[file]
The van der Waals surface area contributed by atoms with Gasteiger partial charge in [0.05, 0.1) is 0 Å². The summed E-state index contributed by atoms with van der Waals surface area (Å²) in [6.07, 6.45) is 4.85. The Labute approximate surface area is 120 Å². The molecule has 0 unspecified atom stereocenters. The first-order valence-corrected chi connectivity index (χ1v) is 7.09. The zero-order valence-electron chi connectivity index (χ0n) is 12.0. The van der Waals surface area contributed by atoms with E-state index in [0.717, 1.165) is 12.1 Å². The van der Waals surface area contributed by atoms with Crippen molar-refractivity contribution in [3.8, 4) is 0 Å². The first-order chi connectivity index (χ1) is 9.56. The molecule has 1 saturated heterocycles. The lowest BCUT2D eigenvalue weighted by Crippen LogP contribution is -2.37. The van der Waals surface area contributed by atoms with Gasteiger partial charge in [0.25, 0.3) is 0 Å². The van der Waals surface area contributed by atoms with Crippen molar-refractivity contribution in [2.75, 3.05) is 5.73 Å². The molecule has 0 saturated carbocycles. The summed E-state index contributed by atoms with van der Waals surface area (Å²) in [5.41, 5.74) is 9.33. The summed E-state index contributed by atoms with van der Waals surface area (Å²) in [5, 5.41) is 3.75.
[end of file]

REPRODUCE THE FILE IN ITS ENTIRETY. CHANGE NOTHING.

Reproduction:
The van der Waals surface area contributed by atoms with Gasteiger partial charge in [0.05, 0.1) is 0 Å². The summed E-state index contributed by atoms with van der Waals surface area (Å²) in [6.07, 6.45) is 4.85. The Labute approximate surface area is 120 Å². The molecule has 0 unspecified atom stereocenters. The first-order valence-corrected chi connectivity index (χ1v) is 7.09. The zero-order valence-electron chi connectivity index (χ0n) is 12.0. The van der Waals surface area contributed by atoms with E-state index in [0.717, 1.165) is 12.1 Å². The van der Waals surface area contributed by atoms with Crippen molar-refractivity contribution in [3.8, 4) is 0 Å². The first-order chi connectivity index (χ1) is 9.56. The molecule has 1 saturated heterocycles. The lowest BCUT2D eigenvalue weighted by Crippen LogP contribution is -2.37. The van der Waals surface area contributed by atoms with Gasteiger partial charge in [0.25, 0.3) is 0 Å². The van der Waals surface area contributed by atoms with Crippen molar-refractivity contribution in [2.75, 3.05) is 5.73 Å². The molecule has 0 saturated carbocycles. The summed E-state index contributed by atoms with van der Waals surface area (Å²) in [5.41, 5.74) is 9.33. The summed E-state index contributed by atoms with van der Waals surface area (Å²) in [5, 5.41) is 3.75.